Later, after her April 30 sentencing, Terrigno's mood lightened. But on the Jersey boardwalk, reflecting on her past as she stared at the slate-gray Atlantic Ocean, she spoke grimly. "A situation like this shakes your sense of what life is about. I feel sad about everything. I have no idea where to pick up from this point. I just hope this won't change peoples' attitudes about the city or the gay movement. There are always casualties. . . ."
Terrigno's early years were spent in the Bronx, in tenement neighborhoods of Italian, Irish and black families. Her father, John Terrigno, was a supermarket clerk and staunch union man; her mother, Marie, a housewife who later worked in a print shop. Valerie was the first of five children. The family outgrew even the largest affordable flat and, in 1966, moved to Neptune, a small New Jersey town dominated by German Methodists. They bought a white split-level home near a farm and planted a rose garden in the backyard.
A self-described bookworm, Terrigno skipped a grade and graduated second in her class at Neptune High School. In 1970, she enrolled at Hofstra University on Long Island on a scholarship. It was a lush campus peopled by the offspring of wealthy families. Terrigno, dressed in faded jeans with peace patches, felt keenly out of place.
She befriended a black woman who lived in her dormitory. They took part in anti-war and civil rights protests, the last gasps of student activism before the campus lethargy of the 1970s. Friendship gave way to intimacy. By autumn of 1972, they had become lovers. "You didn't tell anyone at that time," Terrigno recalled. "Gay liberation had just barely started. We couldn't trust anyone."
She dreamed about sunshine. At winter break, Terrigno set out with her lover and another friend in a cramped Gremlin bound for the West Coast. At first, California let them down. It was raining in Berkeley, and grizzled hippies were selling heroin near People's Park. But when the three students reached the UCLA campus in Westwood, Terrigno relaxed. "Kids were sitting on the lawn, playing flutes," she said. "And the sun was out."
Terrigno and her lover enrolled at UCLA. Intent on becoming a psychologist, Terrigno loaded her roster with sociology and human behavior classes. "I didn't want to take all the courses you have to take to become a doctor," she says. "But I did want a job where I could help people."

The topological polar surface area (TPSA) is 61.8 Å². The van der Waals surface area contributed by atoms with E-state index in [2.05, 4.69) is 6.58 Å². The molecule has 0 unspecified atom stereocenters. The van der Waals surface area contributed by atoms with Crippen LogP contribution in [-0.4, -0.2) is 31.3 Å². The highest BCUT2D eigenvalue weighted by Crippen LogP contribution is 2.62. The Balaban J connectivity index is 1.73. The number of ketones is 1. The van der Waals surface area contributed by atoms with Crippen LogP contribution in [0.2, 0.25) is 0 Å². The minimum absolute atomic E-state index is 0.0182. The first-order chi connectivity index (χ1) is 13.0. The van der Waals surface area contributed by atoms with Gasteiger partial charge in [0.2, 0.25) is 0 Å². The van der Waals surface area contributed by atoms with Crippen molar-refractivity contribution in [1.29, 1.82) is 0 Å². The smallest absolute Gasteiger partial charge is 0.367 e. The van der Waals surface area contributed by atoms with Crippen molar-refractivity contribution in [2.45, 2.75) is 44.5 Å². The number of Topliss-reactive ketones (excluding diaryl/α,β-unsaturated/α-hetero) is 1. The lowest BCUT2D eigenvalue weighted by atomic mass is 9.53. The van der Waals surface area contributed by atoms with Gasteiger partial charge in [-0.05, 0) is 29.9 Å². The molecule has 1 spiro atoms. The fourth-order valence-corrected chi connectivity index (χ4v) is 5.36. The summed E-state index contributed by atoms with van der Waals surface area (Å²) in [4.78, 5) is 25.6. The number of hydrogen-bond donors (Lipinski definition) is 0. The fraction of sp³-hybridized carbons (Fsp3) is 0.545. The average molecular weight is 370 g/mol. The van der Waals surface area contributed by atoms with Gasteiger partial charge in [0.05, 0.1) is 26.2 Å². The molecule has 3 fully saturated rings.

When her mother and father came to visit, John Terrigno asked his daughter about her roommate. "It sounds like you're more than friends," he said. Terrigno told all; her parents went home anguished. Almost a decade would pass before they could accept her sexual orientation.
Work was not easy to find. Desperate at one point, Terrigno applied for a job as a hostess in a seamy downtown Los Angeles club where women danced with men for a pittance. She was fingerprinted and licensed as a taxi dancer by the police department. But just one night at the club, Terrigno says, was enough to convince her that she should find a new line of work.
At school, she found a job more in line with her bent for psychology and social work, signing on as a part-time counselor for mentally ill convalescents at $100 a month. The first time the program's former director, J. D. (Skip) Johnson, met her was when she stormed into his office, leading a confused elderly patient wearing a robe.
"Valerie wasn't allowed to take that patient out of the convalescent home," Johnson says. "But she had complaints about the patient's treatment, and it later turned out she was right. That's the way she was--a direct-action person. Most of our volunteers chafed under the regulations; Valerie challenged them."
Eventually, her commitment to education flagged. Adapting to the playful California environment, Terrigno thinned her course load. She would never graduate.
Drifting from job to job, Terrigno took courses for a therapy license at New Health Institute, a biofeedback laboratory in the Wilshire area. Dr. Margaret Toomim, the director, was impressed with her ability to help clients relax. But there was no room on the staff. So Terrigno went into business for herself, advertising in the Community Yellow Pages, a directory of gay-owned businesses. Under "Counseling," the ad read: "Effective in relief of pain, ulcers, migraines, cramps and other physical problems. Lifestyle counseling and immunological strengthening."
Renting electronic equipment to monitor pulse and other bodily signals, Terrigno used the instruments to soothe her patients and alter their behavior. "She was so good at it, she could raise the temperature in your hands," says Noreen Hill-Duffy, a client who became a friend.
Ultimately, though, biofeedback brought in little money. Terrigno tried other jobs. She hired on as a telephone researcher for a medical journal, soliciting advertising clients until a male supervisor tried to unbutton her blouse in public. She sued; they settled.